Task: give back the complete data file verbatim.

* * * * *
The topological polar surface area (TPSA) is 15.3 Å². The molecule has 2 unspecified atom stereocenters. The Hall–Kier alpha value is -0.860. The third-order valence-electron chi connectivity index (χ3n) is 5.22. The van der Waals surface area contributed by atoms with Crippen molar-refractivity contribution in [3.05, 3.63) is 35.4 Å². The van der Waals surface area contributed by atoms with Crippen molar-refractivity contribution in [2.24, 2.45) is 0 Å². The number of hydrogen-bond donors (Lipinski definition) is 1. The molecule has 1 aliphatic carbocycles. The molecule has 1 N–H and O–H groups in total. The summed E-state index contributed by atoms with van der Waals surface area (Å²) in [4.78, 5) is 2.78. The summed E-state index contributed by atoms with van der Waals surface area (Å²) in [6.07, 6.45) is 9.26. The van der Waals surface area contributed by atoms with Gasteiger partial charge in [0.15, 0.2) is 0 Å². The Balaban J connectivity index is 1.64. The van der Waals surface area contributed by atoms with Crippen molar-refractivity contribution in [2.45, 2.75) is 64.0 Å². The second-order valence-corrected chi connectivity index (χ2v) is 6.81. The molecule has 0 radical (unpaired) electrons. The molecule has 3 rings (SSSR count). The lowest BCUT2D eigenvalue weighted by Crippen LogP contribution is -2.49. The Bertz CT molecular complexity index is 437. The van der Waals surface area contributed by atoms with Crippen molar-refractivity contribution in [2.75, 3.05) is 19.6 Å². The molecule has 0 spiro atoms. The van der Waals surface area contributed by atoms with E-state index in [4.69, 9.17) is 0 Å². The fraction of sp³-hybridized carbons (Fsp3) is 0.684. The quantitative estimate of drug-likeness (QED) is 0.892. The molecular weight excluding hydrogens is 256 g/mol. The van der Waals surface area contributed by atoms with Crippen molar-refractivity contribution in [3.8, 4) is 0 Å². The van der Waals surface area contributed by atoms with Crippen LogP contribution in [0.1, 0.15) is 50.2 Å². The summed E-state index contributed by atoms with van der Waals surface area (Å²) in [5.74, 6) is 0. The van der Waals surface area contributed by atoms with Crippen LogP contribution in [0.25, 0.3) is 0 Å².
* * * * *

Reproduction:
The topological polar surface area (TPSA) is 15.3 Å². The molecule has 2 unspecified atom stereocenters. The Hall–Kier alpha value is -0.860. The third-order valence-electron chi connectivity index (χ3n) is 5.22. The van der Waals surface area contributed by atoms with Crippen molar-refractivity contribution in [3.05, 3.63) is 35.4 Å². The van der Waals surface area contributed by atoms with Crippen molar-refractivity contribution in [2.24, 2.45) is 0 Å². The number of hydrogen-bond donors (Lipinski definition) is 1. The molecule has 1 aliphatic carbocycles. The molecule has 1 N–H and O–H groups in total. The summed E-state index contributed by atoms with van der Waals surface area (Å²) in [4.78, 5) is 2.78. The summed E-state index contributed by atoms with van der Waals surface area (Å²) in [6.07, 6.45) is 9.26. The van der Waals surface area contributed by atoms with Gasteiger partial charge in [0.15, 0.2) is 0 Å². The Balaban J connectivity index is 1.64. The van der Waals surface area contributed by atoms with Crippen molar-refractivity contribution in [2.45, 2.75) is 64.0 Å². The second-order valence-corrected chi connectivity index (χ2v) is 6.81. The molecule has 0 radical (unpaired) electrons. The molecule has 3 rings (SSSR count). The lowest BCUT2D eigenvalue weighted by Crippen LogP contribution is -2.49. The Bertz CT molecular complexity index is 437. The van der Waals surface area contributed by atoms with Crippen molar-refractivity contribution in [2.75, 3.05) is 19.6 Å². The molecule has 0 spiro atoms. The van der Waals surface area contributed by atoms with E-state index in [4.69, 9.17) is 0 Å². The fraction of sp³-hybridized carbons (Fsp3) is 0.684. The quantitative estimate of drug-likeness (QED) is 0.892. The molecular weight excluding hydrogens is 256 g/mol. The van der Waals surface area contributed by atoms with Crippen molar-refractivity contribution in [3.8, 4) is 0 Å². The van der Waals surface area contributed by atoms with Crippen LogP contribution in [0.1, 0.15) is 50.2 Å². The summed E-state index contributed by atoms with van der Waals surface area (Å²) in [5.74, 6) is 0. The van der Waals surface area contributed by atoms with Crippen LogP contribution in [0.25, 0.3) is 0 Å².